America needs a public option for the internet
Private industry is strangling America's internet. The government needs to step in.
In the hardscrabble Texas hill country where Lyndon Johnson grew up, he was long remembered as the man who "brought the lights."
In a place where the water table is often 75 feet below ground, rural wives had to work like draft horses, hauling water day after day for drinking, cooking, and above all washing. So when LBJ, during his first term in Congress, badgered FDR into putting up a hydroelectric dam in his district, and then twisted enough arms at the Rural Electrification Administration so they would bend their rules about where new electric lines could be built, hill country Texans were pole-vaulted out of a brutally difficult medieval lifestyle. Suddenly they had electric refrigerators, pumps, and washing machines. It was miraculous.
Of course, blazing fast internet service today doesn't nearly match the importance of electricity in the late 1930s and early 1940s. Internet connectivity is, however, increasingly necessary to live a normal life — to participate in the culture, to stay in contact with friends and family, and especially to run any sort of business. And just like in Johnson's day, rural America is being left out, because private industry prizes profits over breadth and quality of service.
That's why the government must step in with anti-trust regulation and a public option for internet.
America invented the internet. But America's internet service is famously subpar. The latest report on internet infrastructure from Akami Technologies puts the U.S. 16th in the world in average speed, behind countries like South Korea, Norway, and Romania.
But that average disguises a lot of variation. Rural places, especially poor ones, are harder to connect than rich, urbanized ones, because there are fewer customers for each unit of infrastructure. Maine and Kentucky, which have big rural populations, are far behind smaller and denser places like D.C. and Delaware.
It's hard to connect remote towns. But it's not that hard. Unlike the days of rural electrification, no huge dams, coal-fired power plants, or high-voltage wires need be built; it's mostly a matter of laying fiber-optic trunk lines (many of which are already finished), and then building out individual connections to that pipeline. It costs real money, but in the hundreds of millions of dollars — as compared to about $14 billion for a single new nuclear power plant.
The relative ease of laying internet infrastructure can be seen in the fact that many cities and towns in rural locations have built their own municipal broadband service. Basically, with some help from the feds, several individual cities built world-class, publicly owned internet service providers for their citizens. These were so successful — Chattanooga's single-handedly sparked an economic boom — that they began growing past cities and into the hinterlands. Telecoms turned to GOP-controlled state governments for regulations to halt the growth of municipal networks, which they quickly received. The cities, in turn, asked the Federal Communications Commission for protection, but the FCC was forbidden from protecting these systems in a recent court decision.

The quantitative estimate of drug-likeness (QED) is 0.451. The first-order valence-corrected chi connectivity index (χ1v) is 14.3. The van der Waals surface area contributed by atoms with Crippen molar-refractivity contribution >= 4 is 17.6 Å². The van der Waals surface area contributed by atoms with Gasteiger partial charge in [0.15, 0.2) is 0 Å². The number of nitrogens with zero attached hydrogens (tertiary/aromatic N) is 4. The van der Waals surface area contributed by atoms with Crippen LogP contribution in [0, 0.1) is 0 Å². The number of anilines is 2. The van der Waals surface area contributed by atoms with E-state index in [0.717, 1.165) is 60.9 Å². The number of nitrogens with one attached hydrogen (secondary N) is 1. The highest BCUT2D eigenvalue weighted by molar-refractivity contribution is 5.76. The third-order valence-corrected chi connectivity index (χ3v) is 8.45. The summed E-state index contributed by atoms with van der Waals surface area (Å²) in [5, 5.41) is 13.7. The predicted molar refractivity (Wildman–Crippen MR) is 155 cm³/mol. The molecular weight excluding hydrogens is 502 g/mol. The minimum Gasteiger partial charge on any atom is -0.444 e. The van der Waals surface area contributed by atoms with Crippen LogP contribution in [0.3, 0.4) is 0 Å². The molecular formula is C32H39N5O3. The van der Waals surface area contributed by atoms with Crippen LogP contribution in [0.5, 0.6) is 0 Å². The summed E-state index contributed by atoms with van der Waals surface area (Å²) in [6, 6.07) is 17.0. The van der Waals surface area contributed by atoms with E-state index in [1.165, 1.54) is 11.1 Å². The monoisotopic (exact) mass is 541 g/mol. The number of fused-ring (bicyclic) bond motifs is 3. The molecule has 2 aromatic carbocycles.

Conservatives barked about how this was about protecting competition and free enterprise. But it's really about protecting monopolistic telecom behemoths — who are not remotely interested in providing low-margin, high-quality service out into the hinterlands — from competition. As a result, many rural businesses that now rely on that service may go out of business.
Incidentally, this is one of the big reasons that American internet is so crummy in the first place. Telecom companies at all levels of internet infrastructure constantly use their market power to gouge content providers and consumers, instead of competing on price and quality.
This leads directly to the first principle of internet reform: anti-trust action. Both by busting up the big telecom giants, and by forbidding the successor companies from engaging in anti-competitive action, the private market for internet will become broader, faster, and dramatically cheaper.
From the other direction, federal authorities should help states and cities set up municipal broadband networks wherever possible. This is perfectly within the reach of any medium-sized city, and would serve as an important source of permanent competition for large ones. Public broadband would be owned and operated by local government (or perhaps as a nonprofit cooperative, like the electrical co-ops that still supply power to many Americans), and paid for out of tax revenue.
For deep rural locations, public broadband is likely going to be the only realistic option for high-quality service. Chattanooga and other cities were already starting to push out into the hinterlands before telecoms stuck state regulators on them; with a bit of help they could surely make it much further. As we saw in Johnson's day, it will likely take some federal subsidies to get the remotest corners of the country wired up, but it's a small price to pay to get the whole nation properly online.
America's internet is a public utility. It ought to serve the needs of ordinary citizens, not huge corporations.